Object Lessons: Rantings of a Lone Pamphleteer
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Writing, Reading


I've been busy lately, between catching up on my reading, writing a new short story, and changing my name.

I've finished a Pulitzer Prize winner, House Made of Dawn, and am starting on the classic Remains of the Day for bookclub. I'm a little frightened to read it. When Jon and I went to the library to check out new books (one of our favorite pasttimes), the librarian warned me that "this is the saddest book. It's really sad. The movie was kinda sad, but the book is really sad." He seemed very intent on warning me of the sadness involved in reading the book.

Now I don't want to read it.

If you know People Who Read, you know that some of us, many of us, read many books at once. I'm also re-reading It's About Time, an excellent book on the problem of procrastination. It details six major procrastination styles, from Dreamer to Overdoer to Perfectionist procrastinators. I'm impressed that I qualify for at least three of the styles. Maybe I should have majored in procrastination in college.

A few years ago, I entered a grant competition for fiction writers sponsored by the Maryland State Arts Council. The MSAC rotates awards from year to year; this year, it's fiction, next year poetry. They also give out awards in visual arts and music . I heartily recommend that any artists check with their state arts council to see what grants are available.

I'm now officially Christina Ruiz Grantham. No hyphen. I got a new driver's license, got new checks. It's official!




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Furniture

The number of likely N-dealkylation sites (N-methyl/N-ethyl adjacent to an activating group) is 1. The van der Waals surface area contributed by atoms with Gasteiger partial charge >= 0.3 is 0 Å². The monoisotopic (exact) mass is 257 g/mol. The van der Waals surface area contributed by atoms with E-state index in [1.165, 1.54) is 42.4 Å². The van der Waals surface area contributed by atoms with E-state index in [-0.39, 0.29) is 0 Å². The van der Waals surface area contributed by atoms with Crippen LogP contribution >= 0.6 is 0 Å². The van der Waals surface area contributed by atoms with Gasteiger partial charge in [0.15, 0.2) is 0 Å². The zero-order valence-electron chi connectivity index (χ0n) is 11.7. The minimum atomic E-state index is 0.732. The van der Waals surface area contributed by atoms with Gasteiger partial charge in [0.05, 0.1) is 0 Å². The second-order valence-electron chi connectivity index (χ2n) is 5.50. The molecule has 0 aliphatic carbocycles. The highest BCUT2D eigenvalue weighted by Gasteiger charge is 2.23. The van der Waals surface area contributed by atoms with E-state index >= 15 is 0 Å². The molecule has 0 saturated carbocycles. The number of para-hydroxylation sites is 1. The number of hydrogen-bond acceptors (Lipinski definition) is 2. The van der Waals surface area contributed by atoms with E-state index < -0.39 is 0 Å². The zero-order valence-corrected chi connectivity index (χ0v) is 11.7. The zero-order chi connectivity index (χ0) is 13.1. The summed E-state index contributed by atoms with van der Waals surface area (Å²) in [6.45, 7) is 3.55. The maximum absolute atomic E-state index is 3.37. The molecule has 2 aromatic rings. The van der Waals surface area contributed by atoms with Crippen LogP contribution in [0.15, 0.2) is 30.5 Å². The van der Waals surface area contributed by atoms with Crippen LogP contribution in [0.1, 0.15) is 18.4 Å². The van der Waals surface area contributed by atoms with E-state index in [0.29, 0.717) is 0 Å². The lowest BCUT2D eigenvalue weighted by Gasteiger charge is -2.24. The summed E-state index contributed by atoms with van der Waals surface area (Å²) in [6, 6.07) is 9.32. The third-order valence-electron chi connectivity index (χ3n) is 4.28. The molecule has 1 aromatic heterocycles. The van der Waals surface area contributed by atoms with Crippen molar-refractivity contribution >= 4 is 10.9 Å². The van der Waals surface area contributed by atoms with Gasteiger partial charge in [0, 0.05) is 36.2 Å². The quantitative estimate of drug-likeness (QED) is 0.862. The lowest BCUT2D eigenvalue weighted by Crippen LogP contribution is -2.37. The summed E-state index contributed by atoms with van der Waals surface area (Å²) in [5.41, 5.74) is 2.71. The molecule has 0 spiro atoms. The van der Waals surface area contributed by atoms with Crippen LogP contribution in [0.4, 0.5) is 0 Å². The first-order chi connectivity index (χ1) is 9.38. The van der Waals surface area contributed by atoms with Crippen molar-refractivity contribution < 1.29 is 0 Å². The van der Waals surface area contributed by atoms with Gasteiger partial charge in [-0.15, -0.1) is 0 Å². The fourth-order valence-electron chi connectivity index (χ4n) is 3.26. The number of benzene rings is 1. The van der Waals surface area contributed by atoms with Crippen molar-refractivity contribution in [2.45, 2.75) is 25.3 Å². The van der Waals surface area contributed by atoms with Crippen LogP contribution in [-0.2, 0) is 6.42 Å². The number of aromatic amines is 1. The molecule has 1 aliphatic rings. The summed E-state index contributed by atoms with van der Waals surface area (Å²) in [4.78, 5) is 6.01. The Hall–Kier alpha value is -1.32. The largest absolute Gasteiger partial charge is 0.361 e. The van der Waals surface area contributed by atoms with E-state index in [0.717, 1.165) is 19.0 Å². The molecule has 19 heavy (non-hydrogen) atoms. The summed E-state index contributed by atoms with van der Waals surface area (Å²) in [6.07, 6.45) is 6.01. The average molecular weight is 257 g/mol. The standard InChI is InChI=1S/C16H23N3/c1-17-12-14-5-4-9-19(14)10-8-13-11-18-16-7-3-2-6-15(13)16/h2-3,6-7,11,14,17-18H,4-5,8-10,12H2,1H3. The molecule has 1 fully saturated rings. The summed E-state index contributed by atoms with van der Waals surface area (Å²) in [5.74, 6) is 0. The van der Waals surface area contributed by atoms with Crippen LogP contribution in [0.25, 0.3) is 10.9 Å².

My parents have finally finished their furniture website. They make the furniture in small batches to order, to sell to retailers and designers around the country. If you see something you like, you can always let me know. They sell direct to the public as well.

www.fairisleinc.com

I particularly like their Hamilton collection, named for my grandfather.



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Saying Nothing About Dogs


I'm supposed to be reading the bookclub book, Remains of the Day, but I'm much more interested in Hugo-Award Winner To Say Nothing of the Dog. Jon suggested it. We've worked out a reading exchange program; Jon reads some Pulitzer winning fiction, I'll read some Hugo's.

So far, I'm enjoying Connie Willis' time-travel story, though the characters spend more time in Victorian England's countryside. I'm missing the futuristic bits that make you sit up and say "oh, that's cool." The author uses time travel as a means to write a historical novel from the "modern" point of view, which strikes me as a thin trick. However, the book is funny, lighthearted, and I'm invested in the interesting characters. Also, the author is holding my attention with suspense, keeping back information from the main characters (and, thus, the reader), while pulling me along. The most recent chapter brought in another "future" character into the Victorian dillemma, a character who is well-drawn and interesting, making me sit up and say "oh, what's happening now?"




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Tour of Duty



Yesterday was my first time up as a potential juror in PG county. It's the most excitement I've had since the last time I had to be somewhere at 7:30 am. Yippee....

It was fairly boring, sitting in a room with 150 other people fervently hoping they won't be chosen to perform their civic duty. I almost got it, but fortunately the defense attorney didn't like me, so I got freed. Yippee!

I think it might have been a comment I made to the judge. On being asked if I'd ever been the victim of a crime, I truthfully told him about my robbery a couple of years ago. He asked if I thought it would affect my decision in this case. My reply: "Well, your honor, I'm pretty bitter about it."

Voila. It's just that easy.

Seriously, I know I need to do my civic duty, but most people will agree that a petit jury service summons is almost as depressing as getting a letter from the IRS. Technically, I DID my civic duty for the next three years just by showing up.

Did I mention I needed to be there by 7:30? The court doesn't even open until 8, judges aren't there until 9. Also, I find it funny that the court required business dress, but I saw a girl (yes, girl, about 16) wandering the halls in her bunny slippers. Big pink ones. Might have had something to do with the newborn she was carrying.



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